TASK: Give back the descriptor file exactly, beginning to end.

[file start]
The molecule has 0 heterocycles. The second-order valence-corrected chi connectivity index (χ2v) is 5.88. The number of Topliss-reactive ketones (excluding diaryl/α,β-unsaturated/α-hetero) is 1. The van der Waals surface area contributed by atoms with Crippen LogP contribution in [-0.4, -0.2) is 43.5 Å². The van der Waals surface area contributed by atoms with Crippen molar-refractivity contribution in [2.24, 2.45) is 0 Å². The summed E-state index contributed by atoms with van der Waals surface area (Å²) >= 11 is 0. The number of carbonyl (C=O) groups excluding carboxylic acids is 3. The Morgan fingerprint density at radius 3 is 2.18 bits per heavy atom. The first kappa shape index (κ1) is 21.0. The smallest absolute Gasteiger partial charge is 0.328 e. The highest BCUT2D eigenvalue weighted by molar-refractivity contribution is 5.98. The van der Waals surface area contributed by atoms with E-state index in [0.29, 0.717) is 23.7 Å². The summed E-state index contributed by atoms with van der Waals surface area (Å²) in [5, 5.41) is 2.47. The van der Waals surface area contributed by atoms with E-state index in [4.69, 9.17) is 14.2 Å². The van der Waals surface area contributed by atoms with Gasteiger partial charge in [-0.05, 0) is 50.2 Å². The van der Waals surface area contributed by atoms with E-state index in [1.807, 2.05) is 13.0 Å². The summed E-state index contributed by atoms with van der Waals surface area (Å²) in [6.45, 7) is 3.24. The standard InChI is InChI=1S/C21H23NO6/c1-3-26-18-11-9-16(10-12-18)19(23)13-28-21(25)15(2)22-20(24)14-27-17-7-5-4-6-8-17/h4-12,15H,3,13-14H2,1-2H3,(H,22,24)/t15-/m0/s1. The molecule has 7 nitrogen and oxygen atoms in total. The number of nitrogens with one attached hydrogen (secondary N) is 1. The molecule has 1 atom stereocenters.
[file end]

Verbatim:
The molecule has 0 heterocycles. The second-order valence-corrected chi connectivity index (χ2v) is 5.88. The number of Topliss-reactive ketones (excluding diaryl/α,β-unsaturated/α-hetero) is 1. The van der Waals surface area contributed by atoms with Crippen LogP contribution in [-0.4, -0.2) is 43.5 Å². The van der Waals surface area contributed by atoms with Crippen molar-refractivity contribution in [2.24, 2.45) is 0 Å². The summed E-state index contributed by atoms with van der Waals surface area (Å²) >= 11 is 0. The number of carbonyl (C=O) groups excluding carboxylic acids is 3. The Morgan fingerprint density at radius 3 is 2.18 bits per heavy atom. The first kappa shape index (κ1) is 21.0. The smallest absolute Gasteiger partial charge is 0.328 e. The highest BCUT2D eigenvalue weighted by molar-refractivity contribution is 5.98. The van der Waals surface area contributed by atoms with E-state index in [0.29, 0.717) is 23.7 Å². The summed E-state index contributed by atoms with van der Waals surface area (Å²) in [5, 5.41) is 2.47. The van der Waals surface area contributed by atoms with E-state index in [4.69, 9.17) is 14.2 Å². The van der Waals surface area contributed by atoms with Gasteiger partial charge in [-0.05, 0) is 50.2 Å². The van der Waals surface area contributed by atoms with E-state index in [1.807, 2.05) is 13.0 Å². The summed E-state index contributed by atoms with van der Waals surface area (Å²) in [6.45, 7) is 3.24. The standard InChI is InChI=1S/C21H23NO6/c1-3-26-18-11-9-16(10-12-18)19(23)13-28-21(25)15(2)22-20(24)14-27-17-7-5-4-6-8-17/h4-12,15H,3,13-14H2,1-2H3,(H,22,24)/t15-/m0/s1. The molecule has 7 nitrogen and oxygen atoms in total. The number of nitrogens with one attached hydrogen (secondary N) is 1. The molecule has 1 atom stereocenters.